Home Mortgage Disclosure Compliance Made PriorityAdded by Hawley Troxell in Articles & Publications, Banking Law on October 24, 2013
Earlier this month, the Consumer Financial Protection Bureau (CFPB) levied fines of $34,000 against Washington Federal and $425,000 for compliance failures under the Home Mortgage Disclosure Act (HMDA). These actions, along with new HMDA compliance guidance, puts bank boards and senior management on notice that the CFPB is actively policing HMDA compliance. The CFPB, with its focus on consumer protection rather than safety and soundness, views the HMDA as critical to CFPB efforts to police compliance with the Equal Credit Opportunity Act and prevent discrimination in home mortgage lending.
The Home Mortgage Disclosure Act or HMDA requires certain lenders, including banks, thrifts, credit unions, and mortgage companies, to disclose information regarding home loan applications, including rejected applications. The HMDA has been around with some amendments since 1975, but the Dodd-Frank Act transferred enforcement authority for the HDMA from prudential regulators to the CFPB.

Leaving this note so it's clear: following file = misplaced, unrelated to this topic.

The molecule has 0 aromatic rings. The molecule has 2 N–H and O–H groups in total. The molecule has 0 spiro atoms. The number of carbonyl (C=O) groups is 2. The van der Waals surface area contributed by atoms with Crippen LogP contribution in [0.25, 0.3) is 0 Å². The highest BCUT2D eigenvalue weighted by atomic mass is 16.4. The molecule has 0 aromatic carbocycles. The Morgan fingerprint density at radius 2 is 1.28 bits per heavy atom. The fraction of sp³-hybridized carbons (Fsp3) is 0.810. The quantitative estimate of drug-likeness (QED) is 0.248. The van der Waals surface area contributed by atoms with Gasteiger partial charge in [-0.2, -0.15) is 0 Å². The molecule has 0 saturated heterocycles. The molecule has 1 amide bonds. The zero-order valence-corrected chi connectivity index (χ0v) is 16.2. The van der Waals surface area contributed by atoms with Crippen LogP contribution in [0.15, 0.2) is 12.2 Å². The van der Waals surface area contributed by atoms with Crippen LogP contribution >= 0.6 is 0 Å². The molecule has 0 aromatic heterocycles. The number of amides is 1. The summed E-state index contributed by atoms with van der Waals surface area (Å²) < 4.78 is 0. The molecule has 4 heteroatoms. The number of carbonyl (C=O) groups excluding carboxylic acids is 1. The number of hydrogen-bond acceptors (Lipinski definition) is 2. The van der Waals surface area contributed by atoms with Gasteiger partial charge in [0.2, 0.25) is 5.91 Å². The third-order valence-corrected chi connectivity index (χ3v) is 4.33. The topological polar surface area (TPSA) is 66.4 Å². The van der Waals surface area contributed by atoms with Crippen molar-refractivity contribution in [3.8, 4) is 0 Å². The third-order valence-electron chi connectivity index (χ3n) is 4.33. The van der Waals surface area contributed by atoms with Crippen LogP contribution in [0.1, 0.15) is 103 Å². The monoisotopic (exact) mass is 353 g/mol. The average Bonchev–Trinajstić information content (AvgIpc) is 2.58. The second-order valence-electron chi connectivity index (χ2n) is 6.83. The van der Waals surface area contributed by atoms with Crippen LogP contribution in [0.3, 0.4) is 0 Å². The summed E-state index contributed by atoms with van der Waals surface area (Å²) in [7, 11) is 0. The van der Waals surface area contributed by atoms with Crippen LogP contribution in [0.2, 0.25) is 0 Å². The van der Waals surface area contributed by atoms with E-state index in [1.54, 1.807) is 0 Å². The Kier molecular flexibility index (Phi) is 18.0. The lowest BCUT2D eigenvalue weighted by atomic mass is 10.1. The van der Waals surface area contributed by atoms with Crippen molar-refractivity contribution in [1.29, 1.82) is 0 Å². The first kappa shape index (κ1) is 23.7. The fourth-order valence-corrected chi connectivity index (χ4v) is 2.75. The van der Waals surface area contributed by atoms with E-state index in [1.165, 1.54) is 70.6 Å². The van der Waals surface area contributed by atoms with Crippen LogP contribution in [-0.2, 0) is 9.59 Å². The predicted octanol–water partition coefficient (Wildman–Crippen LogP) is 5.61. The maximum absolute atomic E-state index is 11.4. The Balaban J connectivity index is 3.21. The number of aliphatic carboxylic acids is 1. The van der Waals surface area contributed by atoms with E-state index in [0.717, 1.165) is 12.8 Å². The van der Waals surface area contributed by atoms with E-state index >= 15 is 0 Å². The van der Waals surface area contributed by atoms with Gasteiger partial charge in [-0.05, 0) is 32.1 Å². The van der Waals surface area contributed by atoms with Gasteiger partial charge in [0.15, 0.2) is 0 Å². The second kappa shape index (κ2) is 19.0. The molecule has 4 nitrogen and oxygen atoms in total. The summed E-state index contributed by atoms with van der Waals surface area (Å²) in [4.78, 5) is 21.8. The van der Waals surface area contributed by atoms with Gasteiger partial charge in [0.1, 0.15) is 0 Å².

The recent enforcement actions are evidence of the importance of HMDA reporting to the CFPB’s mission. According to CFPB guidance, financial institutions must implement effective HMDA compliance programs, or be at risk for enforcement actions. As with all compliance programs, the financial institution’s board and senior management are responsible for setting the right “tone at the top,” establishing a compliance program designed to fit the institution’s individual size and risk profile, monitoring the program’s effectiveness, and periodically reviewing and updating the compliance program.
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